Some silver lining is still there. Ideas on what to do now.

What is your response to this crisis? Mine is a (not cheerful) sigh of relief, and some suggestions

Summary:
While despair and other negative reactions to the ongoing financial and economic crisis are understandable, one can also see it as an opportunity or perhaps even a potential savior. Collectively, we were steamrolling ahead on an unsustainable path, with seemingly non-operating breaks, and many were doing the same individually as well. The crash causes a lot of pain and anguish, but it might save us from even bigger catastrophes.

 
    Layout of this long post —

  • * Introduction: How to respond, … relief, … suggestionsYou are here now

  •   Why listen to me? … take it as chest thumping if you want

  •   A few straight talking pundits

  •   Four useful avenues

  • Stock markets are down, we are in a recession, and arguably in the early stages of a perhaps lengthy economic depression. Most investors lost money in the last year, while a few (probably very few, but still: some) were and/or will be much luckier (mostly believed of course as due reward for their superior insight). The edges of the clouds are blurry, and we have no time or inclination to monitor them anyway for the metaphorical silver lining, while treading treacherous waters. There are a lot of negative emotions around – fear, anxiety, sorrow, anger -, thinly interspersed with the big hopes of irreparable contrarians or market timers (of either the sharp and smart or the simply dart-throwing daredevil types).

    One can see good reasons for any of these emotions, and one or the other affects me as well sometimes. Still, mostly I feel somewhat relieved by recent developments, and would encourage others to raise their glance high from time to time, because that silver lining is still there, on some clouds at least. It may sound strange, to say the least, so let me explain. In one sentence, this relief is there because I interpret what is happening in the world as a major enlightenment period, a transition from an often, and in many respects, completely crazy era to a perhaps somewhat less crazy one. It’s like the pleasure of being finally in the midst of a promising life-saving amputation; it must feel better than limping around wounded, hungry, and abandoned in the thick of the wilderness after an air crash, e.g. It simply fits my long-espoused philosophy of striving to face reality above all and fighting the lies, illusions, deceptions, and self-delusions we become so easily the victims of. I don’t think that the ongoing havoc will completely cure us of these, not even in merely the financial field, but I assume that some lessons will be learned by many, and a few will even transfer lessons to other areas of life, beyond investing. It has been high time to wake up, for whole societies and many individuals as well, from many miraculous dreams before doing even more harm to ourselves and our children. Our prospects, as a species, are not too rosy on this planet, and the next one is not at hand. Mostly, we’ve become victims of our own successes. We badly need different successes now, … and we may be able to deliver them if we learn to act more wisely, cooperatively and compassionately.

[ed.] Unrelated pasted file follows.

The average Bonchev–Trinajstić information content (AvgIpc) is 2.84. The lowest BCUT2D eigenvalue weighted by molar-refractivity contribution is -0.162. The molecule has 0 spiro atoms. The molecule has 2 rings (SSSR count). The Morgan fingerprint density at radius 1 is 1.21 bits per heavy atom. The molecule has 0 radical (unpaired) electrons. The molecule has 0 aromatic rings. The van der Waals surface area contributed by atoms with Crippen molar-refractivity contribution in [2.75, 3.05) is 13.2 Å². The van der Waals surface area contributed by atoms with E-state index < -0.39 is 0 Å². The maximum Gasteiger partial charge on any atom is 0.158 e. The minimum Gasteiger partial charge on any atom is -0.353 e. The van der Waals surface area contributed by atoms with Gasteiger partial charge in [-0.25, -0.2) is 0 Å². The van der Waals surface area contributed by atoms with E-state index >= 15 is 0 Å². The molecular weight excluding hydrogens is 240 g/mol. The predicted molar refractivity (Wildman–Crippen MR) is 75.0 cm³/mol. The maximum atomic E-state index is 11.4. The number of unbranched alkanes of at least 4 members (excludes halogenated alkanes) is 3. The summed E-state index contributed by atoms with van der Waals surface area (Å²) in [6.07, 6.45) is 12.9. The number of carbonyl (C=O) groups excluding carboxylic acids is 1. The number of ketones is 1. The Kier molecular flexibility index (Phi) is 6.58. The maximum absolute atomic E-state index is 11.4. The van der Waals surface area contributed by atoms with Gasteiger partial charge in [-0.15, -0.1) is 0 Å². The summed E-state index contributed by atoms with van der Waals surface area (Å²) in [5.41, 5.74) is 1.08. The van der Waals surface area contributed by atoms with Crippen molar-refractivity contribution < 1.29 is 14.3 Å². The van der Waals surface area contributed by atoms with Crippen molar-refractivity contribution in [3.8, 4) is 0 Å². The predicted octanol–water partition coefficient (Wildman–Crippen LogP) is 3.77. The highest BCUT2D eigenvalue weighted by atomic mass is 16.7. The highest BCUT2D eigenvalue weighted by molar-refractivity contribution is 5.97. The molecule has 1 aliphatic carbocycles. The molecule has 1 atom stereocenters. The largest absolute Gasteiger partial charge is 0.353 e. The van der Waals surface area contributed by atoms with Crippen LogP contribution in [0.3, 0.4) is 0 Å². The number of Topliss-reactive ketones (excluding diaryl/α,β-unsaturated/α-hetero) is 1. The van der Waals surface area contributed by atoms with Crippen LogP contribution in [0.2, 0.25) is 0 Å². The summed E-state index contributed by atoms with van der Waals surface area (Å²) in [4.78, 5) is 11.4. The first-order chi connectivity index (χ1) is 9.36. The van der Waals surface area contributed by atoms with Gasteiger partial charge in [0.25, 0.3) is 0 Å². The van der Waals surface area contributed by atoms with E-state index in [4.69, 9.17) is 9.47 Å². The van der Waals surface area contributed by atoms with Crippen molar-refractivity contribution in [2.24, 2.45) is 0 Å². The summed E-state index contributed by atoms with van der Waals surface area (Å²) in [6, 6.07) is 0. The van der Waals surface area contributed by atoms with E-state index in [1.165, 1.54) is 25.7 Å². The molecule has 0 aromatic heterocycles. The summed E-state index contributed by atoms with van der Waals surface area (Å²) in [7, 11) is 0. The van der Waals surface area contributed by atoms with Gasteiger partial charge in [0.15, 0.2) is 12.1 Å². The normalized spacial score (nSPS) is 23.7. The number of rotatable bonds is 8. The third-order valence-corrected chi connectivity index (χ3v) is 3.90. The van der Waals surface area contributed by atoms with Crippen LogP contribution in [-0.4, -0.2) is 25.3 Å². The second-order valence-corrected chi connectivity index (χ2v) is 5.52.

I think we were, in a sense, lucky at the end even with the timing of the crisis. As an alternative, imagine it happening just a few months even later, … coinciding potentially with the inauguration of a different successor you know where, whose caliber, motivation, and embeddedness (whom and what he would represent) would not differ too much from those of the previous resident of that famous house. Who knows, it might have happened, had the party been possible to go on for five or six more months. It’s somewhat similar to how we are with our whole way of life, and level and patterns of our consumption: it hasn’t really been a secret for quite a while that we have to change in these regards, … but change is difficult, and we are too often incapable to actually and meaningfully enact it without being forced to by circumstances. It appears that there is and will be some force to help us now; again, it’s less painful and more sensible and efficient to be forced earlier and via our purses mainly, rather than later when the force promises to be even more brutal, I believe.

    I think these are deadly important issues that have many direct and indirect cause-effect connections to how we conduct our individual life, financially and otherwise. No doubt that merely stating them at such a level of generality sounds banal, irrelevant, or simply wrong for many people. Thus, I try to show evidence, and concretize and operationalize the lessons from them in my own life and work, … this post about my current position on life planning and investing at the current historic rough patch is being the next attempt. While I can understand why some see the current situation as potentially the biggest investment opportunity of a lifetime (especially for some young people), my ‘silver line’ view and hope is of a different kind. There is a NOW Magazine article, titled Upside of the downturn in the Feb 19-25 issue with which I agree a lot, … although I expect the coming out of this multifaceted crisis more difficult and less certain than suggested there.

    Since the post ended up being very long, it’s broken into eight segments. You can move to the next one by clicking at the button below, or you can have a quick look at the structure in the box of links on the top.

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    After weeks of brooding, post was finally published on March 8, 2009

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